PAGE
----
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Asian Tribune is published by World Institute For Asian Studies|Powered by WIAS Vol. 12 No. 2737

Can Suu Kyi remove constitutional barriers in advance?

By - Zin Linn

Actually, it is too early to start election campaign for Burma's next general elections which are two-year time away from now. But, Major parties like Union Solidarity Development Party (USDP) and National League for Democracy (NLD) have now brought to light 2015 elections in order to gain enough seats in coming parliament.

Ahead of the next polls, the first thing that comes up is the question of constitutional review.

Leaders from various ethnic parties said creating federal system is impossible in accord with the 2008 Constitution during a three-day (8 to 10 May) Myanmar Constitutional Democracy Workshop on Burma/Myanmar's constitutional reform organized by The Sydney Law School at Yangon's Mi Casa Hotel.

According to the Eleven Media Group (EMG), Dr Melissa Crouch from the National University of Singapore Faculty of Law made a comparison between Indonesian constitution and 2008 constitution of Burma during the second-day session of the workshop.

Dr Crouch said that the National Defense and Security Council has chosen the defense services commander-in-chief. But the constitution states no fixed term or set qualifications for the commander-in-chief. It does not state any rules or laws how to remove the commander-in-chief. The 2008 Constitution gives the military a much bigger role and the defense services commander-in-chief has more power than the president, she said.

Aye Thar Aung, chairman of the Arakan League for Democracy, also made comment that the current constitution does not go with the basic principle of democracy. Besides, it does not lay down accurately the rights of the ethnic people.

Aung San Suu Kyi, Nobel laureate and chairperson of the National League for Democracy, also said at a press conference following a three-day workshop that the strict restrictions that make the 2008 Constitution unchangeable must be removed before any constitutional amendment could carry on.

The section 435 of the 2008 Constitution says that if 20 percent of the total number of the Union Parliament representatives submits the Bill to amend the Constitution, it shall be considered by the Union Parliament.

The section 436 continues saying that Constitution shall be amended with the prior approval of more than 75 percent of all the representatives of the Union Parliament, after which in a nation-wide referendum only with the votes of more than half of those who are eligible to vote.

So, it is understandable that the military-made constitution seems unchangeable especially to push out the unelected army representatives from the legislative body.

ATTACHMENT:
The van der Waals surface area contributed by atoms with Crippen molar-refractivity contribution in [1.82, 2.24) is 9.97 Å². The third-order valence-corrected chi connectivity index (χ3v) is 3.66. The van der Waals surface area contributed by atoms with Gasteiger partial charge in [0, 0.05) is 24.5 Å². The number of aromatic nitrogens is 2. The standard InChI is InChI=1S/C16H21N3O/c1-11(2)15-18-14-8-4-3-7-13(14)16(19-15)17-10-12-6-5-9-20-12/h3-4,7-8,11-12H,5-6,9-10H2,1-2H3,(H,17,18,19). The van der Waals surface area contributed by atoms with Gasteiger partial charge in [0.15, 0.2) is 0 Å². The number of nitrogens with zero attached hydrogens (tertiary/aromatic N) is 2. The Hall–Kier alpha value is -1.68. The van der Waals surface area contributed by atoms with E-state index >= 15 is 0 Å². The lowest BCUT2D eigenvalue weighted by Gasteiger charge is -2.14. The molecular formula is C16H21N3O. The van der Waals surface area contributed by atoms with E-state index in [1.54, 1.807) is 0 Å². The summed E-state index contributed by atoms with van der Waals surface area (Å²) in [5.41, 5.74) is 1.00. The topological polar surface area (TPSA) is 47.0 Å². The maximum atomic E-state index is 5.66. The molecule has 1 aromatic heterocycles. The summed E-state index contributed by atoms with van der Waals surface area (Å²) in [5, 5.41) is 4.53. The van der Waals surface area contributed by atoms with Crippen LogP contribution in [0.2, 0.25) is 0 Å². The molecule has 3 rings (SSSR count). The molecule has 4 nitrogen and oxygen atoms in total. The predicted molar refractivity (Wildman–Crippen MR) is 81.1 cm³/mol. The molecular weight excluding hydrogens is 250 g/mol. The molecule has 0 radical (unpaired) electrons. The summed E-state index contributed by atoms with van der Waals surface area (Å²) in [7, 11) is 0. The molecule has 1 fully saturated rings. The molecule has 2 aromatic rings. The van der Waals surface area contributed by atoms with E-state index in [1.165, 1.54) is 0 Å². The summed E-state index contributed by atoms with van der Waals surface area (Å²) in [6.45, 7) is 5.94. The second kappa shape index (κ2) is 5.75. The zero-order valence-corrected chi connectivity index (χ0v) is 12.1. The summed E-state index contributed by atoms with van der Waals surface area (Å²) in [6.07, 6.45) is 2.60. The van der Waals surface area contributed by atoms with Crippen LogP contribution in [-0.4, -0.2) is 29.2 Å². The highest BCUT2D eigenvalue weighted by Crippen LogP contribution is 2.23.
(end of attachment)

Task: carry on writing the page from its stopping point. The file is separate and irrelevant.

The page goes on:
However, Aung San Suu Kyi has declared her willingness in October 2012 to serve as her country’s president and her party’s intention to amend the undemocratic clauses in the constitution to allow her to do so, according to media News. Suu Kyi said it is her duty as leader of her National League for Democracy to be willing to take the executive office if that is what the people want. She said a clause in the constitution effectively barring her from the job is one of several her party seeks to change.

But, if one looks into the section 59 (f) of the Constitution - Qualifications of the President and Vice-Presidents – it says the presidential candidate shall he himself, one of the parents, the spouse, one of the legitimate children or their spouses not owe allegiance to a foreign power, not be subject of a foreign power or citizen of a foreign country.

As a result, it is obvious that the section 59 is especially made for Aung San Suu Kyi. Besides, the section 60 also an enormous barrier for Suu Kyi which says, “The President shall be elected by the Presidential Electoral College.” Indisputably, Electoral College members will be chosen along the lines of military’s secured policy.

Furthermore, some of the hardest political stumbling blocks remain with the military that still seizes the vital power. For example, the eleven-member National Defense and Security Council with the President keeps hold of the constitutional right to declare emergency declaration at any time.

Hence, most analysts believe that there will be little hope amending the key sections of the 2008 constitution as the military may not agree to stay away from the legislative body. Although the NLD led by Suu Kyi gained more than 50 percent of the seats through the 2015 general elections, it looks impossible to overcome the constitutional barriers that bar especially for Burma’s Nobel laureate.

Why? It’s not that easy transferring the decision-making power to a non-military candidate because of immeasurable economic interests seized by the name of military safety. The Burmese military set up two economic enterprises, the Union of Myanmar Economic Holding Limited (UMEHL) and the Myanmar Economic Corporation (MEC) in 1990 and 1993 respectively. Both privileged enterprises are still exploiting the country’s key economic sectors with no benefits flowing to the citizens of Burma including ethnic population.

The country’s important natural resources and heavy industries including import, export and service sectors are monopolized and exploited by the UMEHL, MEC and their allies, while the vast majority of citizens have been living in dire poverty for decades.

In brief, the 2008 Constitution gives the military a decisive role through the commander-in-chief who holds more power than the president in order to protect the UMEHL, MEC and their allies. Thus, Aung San Suu Kyi’s constitutional amendment plans have to face a series of resistance controlled by the military’s hidden hand. Burma’s reforms seem mockery lacking key constitutional changes.

- Asian Tribune -

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